At the March 3 Seaside City Council meeting, as the council reviewed the fifth version of the economic impact analysis of the proposed Monterey Downs development, a curious piece of information slipped out.
When Councilman Jason Campbell asked questions of James Edison of Willdan Financial Services, who prepared the report, Campbell inquired about a detail relating to one of the most controversial aspects of the plan: a sports arena and horse racing track.
While there has been no public discussion over the last several years that the track and arena might be publicly owned, the report read: “Revenues generated, such as property tax, ticket fees, parking taxes, etc., will be needed to fund construction and operations.”
As Campbell asked for clarification about what that meant, Beth Palmer, Monterey Downs’ chief operations officer, stepped up to provide an answer.
“It would be public as a state-owned facility as part of an agricultural district,” Palmer said, citing the racetrack in Del Mar as an example.
The Del Mar racetrack, which opened in 1937, is owned and operated by the state’s 22nd District Agricultural Association, which covers San Diego County. How a similar scenario could unfold locally might surprise some: by way of the Monterey County Fairgrounds.
County fairs and fairgrounds in California are all managed by one of the state’s 52 agricultural associations, and Monterey County’s is managed by the 7th District Agricultural Association, which was formed in 1936.
While it’s theoretically possible that the 7th District could build and operate a race track and sports arena at Monterey Downs, Kelly Violini, chief executive officer of the Monterey County Fair & Event Center, says the only discussion about that possibility came in 2012, when Downs developers gave a presentation to the district’s board.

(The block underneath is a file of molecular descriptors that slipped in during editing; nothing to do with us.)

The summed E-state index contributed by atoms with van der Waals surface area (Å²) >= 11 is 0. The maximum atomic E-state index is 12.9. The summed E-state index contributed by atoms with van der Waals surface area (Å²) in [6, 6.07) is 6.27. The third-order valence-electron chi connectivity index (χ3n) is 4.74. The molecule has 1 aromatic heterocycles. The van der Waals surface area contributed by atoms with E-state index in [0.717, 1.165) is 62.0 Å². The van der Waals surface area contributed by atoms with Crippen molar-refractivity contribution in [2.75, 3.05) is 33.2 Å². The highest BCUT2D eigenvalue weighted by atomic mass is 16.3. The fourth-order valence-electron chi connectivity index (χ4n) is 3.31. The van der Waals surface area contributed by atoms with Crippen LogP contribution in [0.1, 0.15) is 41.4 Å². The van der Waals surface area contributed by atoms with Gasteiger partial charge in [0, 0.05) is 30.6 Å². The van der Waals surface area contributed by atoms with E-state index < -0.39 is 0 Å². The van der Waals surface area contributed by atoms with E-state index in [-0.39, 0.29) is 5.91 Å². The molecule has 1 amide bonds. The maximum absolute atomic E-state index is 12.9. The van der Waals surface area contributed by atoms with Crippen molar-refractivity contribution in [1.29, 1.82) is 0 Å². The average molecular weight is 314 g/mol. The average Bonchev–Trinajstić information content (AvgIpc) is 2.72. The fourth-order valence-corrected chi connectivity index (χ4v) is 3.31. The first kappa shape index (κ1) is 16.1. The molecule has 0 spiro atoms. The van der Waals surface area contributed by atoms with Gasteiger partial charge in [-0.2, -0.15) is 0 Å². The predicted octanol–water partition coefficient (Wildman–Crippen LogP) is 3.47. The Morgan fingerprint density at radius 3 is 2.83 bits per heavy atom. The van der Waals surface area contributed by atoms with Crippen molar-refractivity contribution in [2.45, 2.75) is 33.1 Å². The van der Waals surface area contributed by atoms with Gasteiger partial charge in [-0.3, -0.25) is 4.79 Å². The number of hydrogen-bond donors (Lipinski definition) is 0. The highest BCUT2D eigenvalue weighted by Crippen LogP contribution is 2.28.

“After that point, there has been no discussion, no meetings,” she says.
In order for the scenario to play out, the district would have to overcome a gauntlet of approvals. First, the 7th district’s nine board members – who are all appointed by the governor – would have to vote to pursue it. Then, approvals would have to come from a slew of state agencies: the Department of General Services, Department of Finance and Department of Food and Agriculture.
Additionally, DFA spokesman Steve Lyles writes by email, the “governor’s office and/or the Legislature might become involved if there is any resistance (by the local community) to the move.”
Violini stresses that in no way has the district, or its board, speculated about a future move to the Downs project site. She also says that while the 7th District is a state agency, it receives no financial assistance from the state, and can’t speak to how such a project would be financed.
“No precedent has been set for it,” she says.
The scenario, if it were to play out, would still be several years in the offing: According to the Monterey Downs specific plan, the arena and racetrack would be built in the sixth phase of the project, or about 12 years after the project breaks ground on 550 acres of the former Fort Ord.
Downs developer Brian Boudreau declined to comment.